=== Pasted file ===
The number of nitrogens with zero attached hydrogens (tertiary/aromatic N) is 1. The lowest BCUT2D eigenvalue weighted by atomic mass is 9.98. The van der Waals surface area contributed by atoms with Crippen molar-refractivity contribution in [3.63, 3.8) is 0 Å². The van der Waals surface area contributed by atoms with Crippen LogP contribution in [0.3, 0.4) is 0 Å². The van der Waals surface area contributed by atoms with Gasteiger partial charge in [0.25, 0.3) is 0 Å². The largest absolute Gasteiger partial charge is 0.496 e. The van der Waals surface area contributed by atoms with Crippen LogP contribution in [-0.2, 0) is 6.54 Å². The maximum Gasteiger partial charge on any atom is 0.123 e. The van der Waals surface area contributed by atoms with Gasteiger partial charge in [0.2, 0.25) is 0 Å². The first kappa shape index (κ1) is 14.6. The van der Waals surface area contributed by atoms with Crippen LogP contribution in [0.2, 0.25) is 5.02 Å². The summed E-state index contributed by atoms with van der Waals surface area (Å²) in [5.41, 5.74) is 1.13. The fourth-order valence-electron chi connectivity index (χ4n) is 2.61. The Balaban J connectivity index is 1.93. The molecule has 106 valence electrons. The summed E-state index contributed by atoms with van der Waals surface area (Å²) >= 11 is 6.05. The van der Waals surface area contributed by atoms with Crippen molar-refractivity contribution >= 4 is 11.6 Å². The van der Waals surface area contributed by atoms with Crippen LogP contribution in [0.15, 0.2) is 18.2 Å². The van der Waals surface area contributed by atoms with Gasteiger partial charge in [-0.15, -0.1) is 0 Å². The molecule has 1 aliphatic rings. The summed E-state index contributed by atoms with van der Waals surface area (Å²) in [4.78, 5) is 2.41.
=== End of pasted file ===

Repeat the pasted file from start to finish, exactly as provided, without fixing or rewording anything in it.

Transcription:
The number of nitrogens with zero attached hydrogens (tertiary/aromatic N) is 1. The lowest BCUT2D eigenvalue weighted by atomic mass is 9.98. The van der Waals surface area contributed by atoms with Crippen molar-refractivity contribution in [3.63, 3.8) is 0 Å². The van der Waals surface area contributed by atoms with Crippen LogP contribution in [0.3, 0.4) is 0 Å². The van der Waals surface area contributed by atoms with Gasteiger partial charge in [0.25, 0.3) is 0 Å². The largest absolute Gasteiger partial charge is 0.496 e. The van der Waals surface area contributed by atoms with Crippen LogP contribution in [-0.2, 0) is 6.54 Å². The maximum Gasteiger partial charge on any atom is 0.123 e. The van der Waals surface area contributed by atoms with Gasteiger partial charge in [0.2, 0.25) is 0 Å². The first kappa shape index (κ1) is 14.6. The van der Waals surface area contributed by atoms with Crippen LogP contribution in [0.2, 0.25) is 5.02 Å². The summed E-state index contributed by atoms with van der Waals surface area (Å²) in [5.41, 5.74) is 1.13. The fourth-order valence-electron chi connectivity index (χ4n) is 2.61. The Balaban J connectivity index is 1.93. The molecule has 106 valence electrons. The summed E-state index contributed by atoms with van der Waals surface area (Å²) >= 11 is 6.05. The van der Waals surface area contributed by atoms with Crippen molar-refractivity contribution >= 4 is 11.6 Å². The van der Waals surface area contributed by atoms with Crippen LogP contribution in [0.15, 0.2) is 18.2 Å². The van der Waals surface area contributed by atoms with Gasteiger partial charge in [-0.15, -0.1) is 0 Å². The molecule has 1 aliphatic rings. The summed E-state index contributed by atoms with van der Waals surface area (Å²) in [4.78, 5) is 2.41.